Five years ago today was the US release of A Whale of a Tale, a fascinating and well-made documentary about the whaling industry in Taiji, Japan, created by filmmaker Megumi Sasaki.
Megumi Sasaki is a filmmaker and author. Born and raised in Japan, Megumi moved to New York City when she was 26. She began her career as a journalist, working in both Japanese television and print. For a few years she worked for NHK, Japan Broadcasting Corporation (Japan’s largest and only public broadcast network). She was an anchor, reporter, and news director for “Ohayo Nippon,” or “Good Morning Japan,” the most watched morning program in the country.
Megumi’s work in journalism evidently sparked her interest in educating the public and spreading awareness about various topics, leading her to documentary filmmaking.
Her debut feature film was Herb and Dorothy (2008), which she directed and produced. The film tells the story of Herb and Dorothy Vogel, a seemingly normal and middle-class couple who have collected over 4,000 pieces of contemporary art (much of it quite valuable) and become household names in the contemporary art world.
Filled with charming interviews with the couple as well as with incredible artists like Christo, Chuck Close, and Robert Mangold, Herb and Dorothy is a delightful and fascinating exploration of the meaning of art and the love and passion that can grow between two people.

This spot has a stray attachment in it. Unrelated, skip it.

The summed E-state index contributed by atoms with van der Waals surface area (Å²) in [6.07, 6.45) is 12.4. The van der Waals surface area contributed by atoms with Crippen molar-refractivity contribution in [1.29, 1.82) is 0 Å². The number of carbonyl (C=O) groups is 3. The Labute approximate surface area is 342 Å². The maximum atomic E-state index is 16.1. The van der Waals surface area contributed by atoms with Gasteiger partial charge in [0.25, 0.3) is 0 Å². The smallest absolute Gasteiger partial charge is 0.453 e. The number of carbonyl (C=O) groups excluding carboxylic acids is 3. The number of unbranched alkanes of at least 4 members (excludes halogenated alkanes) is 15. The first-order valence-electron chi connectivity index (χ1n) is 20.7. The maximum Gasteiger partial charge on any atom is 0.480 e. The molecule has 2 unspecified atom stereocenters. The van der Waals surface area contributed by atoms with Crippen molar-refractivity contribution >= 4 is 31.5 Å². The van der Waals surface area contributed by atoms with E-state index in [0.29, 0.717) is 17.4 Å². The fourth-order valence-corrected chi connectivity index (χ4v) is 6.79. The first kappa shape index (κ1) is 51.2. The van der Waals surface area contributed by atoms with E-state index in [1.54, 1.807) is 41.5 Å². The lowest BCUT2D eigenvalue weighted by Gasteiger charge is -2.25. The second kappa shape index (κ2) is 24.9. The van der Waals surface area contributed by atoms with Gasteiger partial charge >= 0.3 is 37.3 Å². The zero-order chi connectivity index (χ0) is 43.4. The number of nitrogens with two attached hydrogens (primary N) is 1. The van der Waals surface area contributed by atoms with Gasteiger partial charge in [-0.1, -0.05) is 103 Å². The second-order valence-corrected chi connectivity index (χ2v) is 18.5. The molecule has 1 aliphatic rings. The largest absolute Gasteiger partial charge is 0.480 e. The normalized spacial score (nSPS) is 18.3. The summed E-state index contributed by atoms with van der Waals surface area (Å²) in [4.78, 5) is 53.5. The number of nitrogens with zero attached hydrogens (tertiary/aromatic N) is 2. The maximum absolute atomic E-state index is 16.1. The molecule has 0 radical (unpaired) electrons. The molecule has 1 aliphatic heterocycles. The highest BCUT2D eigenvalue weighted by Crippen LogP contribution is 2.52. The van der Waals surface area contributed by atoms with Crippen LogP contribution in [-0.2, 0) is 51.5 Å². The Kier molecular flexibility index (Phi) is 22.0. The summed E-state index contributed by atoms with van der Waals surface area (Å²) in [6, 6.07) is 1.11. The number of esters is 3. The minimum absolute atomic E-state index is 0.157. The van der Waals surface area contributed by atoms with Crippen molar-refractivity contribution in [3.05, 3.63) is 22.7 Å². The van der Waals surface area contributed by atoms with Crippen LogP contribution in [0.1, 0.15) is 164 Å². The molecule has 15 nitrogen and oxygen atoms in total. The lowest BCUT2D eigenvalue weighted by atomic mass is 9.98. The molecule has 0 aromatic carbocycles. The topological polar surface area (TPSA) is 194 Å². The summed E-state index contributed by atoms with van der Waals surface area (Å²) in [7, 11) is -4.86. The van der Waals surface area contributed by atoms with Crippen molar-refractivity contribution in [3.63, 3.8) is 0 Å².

Herb and Dorothy is a delightful and fascinating exploration of the meaning of art and the love and passion that can grow between two people.
Five years later, Megumi released Herb and Dorothy 50×50. This follow-up film tracks the couple’s project entitled “The Herb and Dorothy Vogel Collection: 50 Works for 50 States,” in which they distributed fifty of their works to each of the fifty states.
In 2018, Megumi directed A Whale of a Tale, a documentary about the practice of hunting dolphins and whales in Taiji, Japan—a practice which was under protest by American activists. The film was created partially in response to The Cove, another documentary about the Japanese whaling industry, which sought solely to attack the practice.
A Whale of a Tale, by contrast, provides insight into both sides of the argument, allowing the people of Taiji to explain the importance of whaling to their culture and tradition. As I wrote in a review of the film, “Fundamental ideological differences between Americans and Japanese people become obvious as the two countries attempt to reconcile radically different beliefs in order to end this long and heated conflict.”
In an interview with FF2 contributor Lesley Coffin, Megumi explained her approach to the film: “When I interview people I always try to come in without any preconceptions and just try to listen and more importantly try to understand what they believe in. And as a documentarian I try not to present my ideas as the ultimate authority. I don’t want anyone to be portrayed as a villain, especially when dealing with controversial issues. I’m very careful not to make the issues black or white, because the reality is, things are extremely complicated.” The nuance and intelligence with which Megumi makes her films reveal her to be a documentarian who is a cut above the rest.
© Julia Lasker (8/17/2023) FF2 Media
LEARN MORE/DO MORE
Read Lesley Coffin’s interview with Megumi here.
Read Julia Lasker’s review of A Whale of a Tale here.
Watch Herb and Dorothy here.
Watch A Whale of a Tale here.
CREDITS & PERMISSIONS
Featured photo: Library of Congress, Prints & Photographs Division, photograph by Bernard Gotfryd, [LC-DIG-gtfy-07171]